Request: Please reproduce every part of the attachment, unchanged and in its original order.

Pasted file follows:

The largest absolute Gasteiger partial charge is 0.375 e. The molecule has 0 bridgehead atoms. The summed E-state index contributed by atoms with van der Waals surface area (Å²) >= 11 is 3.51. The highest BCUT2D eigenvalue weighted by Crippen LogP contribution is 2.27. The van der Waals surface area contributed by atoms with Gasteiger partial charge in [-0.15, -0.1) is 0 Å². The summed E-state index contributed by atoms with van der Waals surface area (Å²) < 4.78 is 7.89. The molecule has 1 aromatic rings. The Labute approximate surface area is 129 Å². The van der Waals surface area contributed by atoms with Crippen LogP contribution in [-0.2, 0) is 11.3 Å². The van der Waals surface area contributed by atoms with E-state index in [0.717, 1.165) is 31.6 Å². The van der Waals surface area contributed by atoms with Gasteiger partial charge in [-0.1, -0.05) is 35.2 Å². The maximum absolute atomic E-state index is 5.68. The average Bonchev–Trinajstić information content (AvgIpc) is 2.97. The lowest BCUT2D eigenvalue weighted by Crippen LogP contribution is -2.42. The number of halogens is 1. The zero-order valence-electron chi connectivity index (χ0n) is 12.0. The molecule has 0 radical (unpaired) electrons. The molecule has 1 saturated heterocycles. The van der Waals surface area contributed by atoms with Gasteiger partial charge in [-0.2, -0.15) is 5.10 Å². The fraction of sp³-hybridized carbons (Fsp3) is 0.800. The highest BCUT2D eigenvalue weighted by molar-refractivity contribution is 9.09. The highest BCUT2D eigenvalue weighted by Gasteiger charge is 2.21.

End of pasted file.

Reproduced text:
The largest absolute Gasteiger partial charge is 0.375 e. The molecule has 0 bridgehead atoms. The summed E-state index contributed by atoms with van der Waals surface area (Å²) >= 11 is 3.51. The highest BCUT2D eigenvalue weighted by Crippen LogP contribution is 2.27. The van der Waals surface area contributed by atoms with Gasteiger partial charge in [-0.15, -0.1) is 0 Å². The summed E-state index contributed by atoms with van der Waals surface area (Å²) < 4.78 is 7.89. The molecule has 1 aromatic rings. The Labute approximate surface area is 129 Å². The van der Waals surface area contributed by atoms with Crippen LogP contribution in [-0.2, 0) is 11.3 Å². The van der Waals surface area contributed by atoms with E-state index in [0.717, 1.165) is 31.6 Å². The van der Waals surface area contributed by atoms with Gasteiger partial charge in [-0.1, -0.05) is 35.2 Å². The maximum absolute atomic E-state index is 5.68. The average Bonchev–Trinajstić information content (AvgIpc) is 2.97. The lowest BCUT2D eigenvalue weighted by Crippen LogP contribution is -2.42. The number of halogens is 1. The zero-order valence-electron chi connectivity index (χ0n) is 12.0. The molecule has 0 radical (unpaired) electrons. The molecule has 1 saturated heterocycles. The van der Waals surface area contributed by atoms with Gasteiger partial charge in [-0.2, -0.15) is 5.10 Å². The fraction of sp³-hybridized carbons (Fsp3) is 0.800. The highest BCUT2D eigenvalue weighted by molar-refractivity contribution is 9.09. The highest BCUT2D eigenvalue weighted by Gasteiger charge is 2.21.